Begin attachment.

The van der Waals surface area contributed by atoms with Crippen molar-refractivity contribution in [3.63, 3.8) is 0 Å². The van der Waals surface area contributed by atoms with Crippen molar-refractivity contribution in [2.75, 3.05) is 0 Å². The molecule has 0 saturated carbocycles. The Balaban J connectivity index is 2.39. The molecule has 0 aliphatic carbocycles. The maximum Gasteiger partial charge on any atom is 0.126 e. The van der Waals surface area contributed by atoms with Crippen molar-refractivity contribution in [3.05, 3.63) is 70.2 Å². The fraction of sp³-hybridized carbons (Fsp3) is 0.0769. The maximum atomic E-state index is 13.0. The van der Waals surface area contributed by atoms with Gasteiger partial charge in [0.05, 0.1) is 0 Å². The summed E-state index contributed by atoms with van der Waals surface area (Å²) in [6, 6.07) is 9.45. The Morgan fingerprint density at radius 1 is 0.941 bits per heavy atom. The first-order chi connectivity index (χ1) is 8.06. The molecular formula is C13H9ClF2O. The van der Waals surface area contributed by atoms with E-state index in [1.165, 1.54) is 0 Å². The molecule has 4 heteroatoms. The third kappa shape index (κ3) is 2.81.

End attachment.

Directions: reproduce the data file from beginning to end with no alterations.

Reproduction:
The van der Waals surface area contributed by atoms with Crippen molar-refractivity contribution in [3.63, 3.8) is 0 Å². The van der Waals surface area contributed by atoms with Crippen molar-refractivity contribution in [2.75, 3.05) is 0 Å². The molecule has 0 saturated carbocycles. The Balaban J connectivity index is 2.39. The molecule has 0 aliphatic carbocycles. The maximum Gasteiger partial charge on any atom is 0.126 e. The van der Waals surface area contributed by atoms with Crippen molar-refractivity contribution in [3.05, 3.63) is 70.2 Å². The fraction of sp³-hybridized carbons (Fsp3) is 0.0769. The maximum atomic E-state index is 13.0. The van der Waals surface area contributed by atoms with Gasteiger partial charge in [0.05, 0.1) is 0 Å². The summed E-state index contributed by atoms with van der Waals surface area (Å²) in [6, 6.07) is 9.45. The Morgan fingerprint density at radius 1 is 0.941 bits per heavy atom. The first-order chi connectivity index (χ1) is 8.06. The molecular formula is C13H9ClF2O. The van der Waals surface area contributed by atoms with E-state index in [1.165, 1.54) is 0 Å². The molecule has 4 heteroatoms. The third kappa shape index (κ3) is 2.81.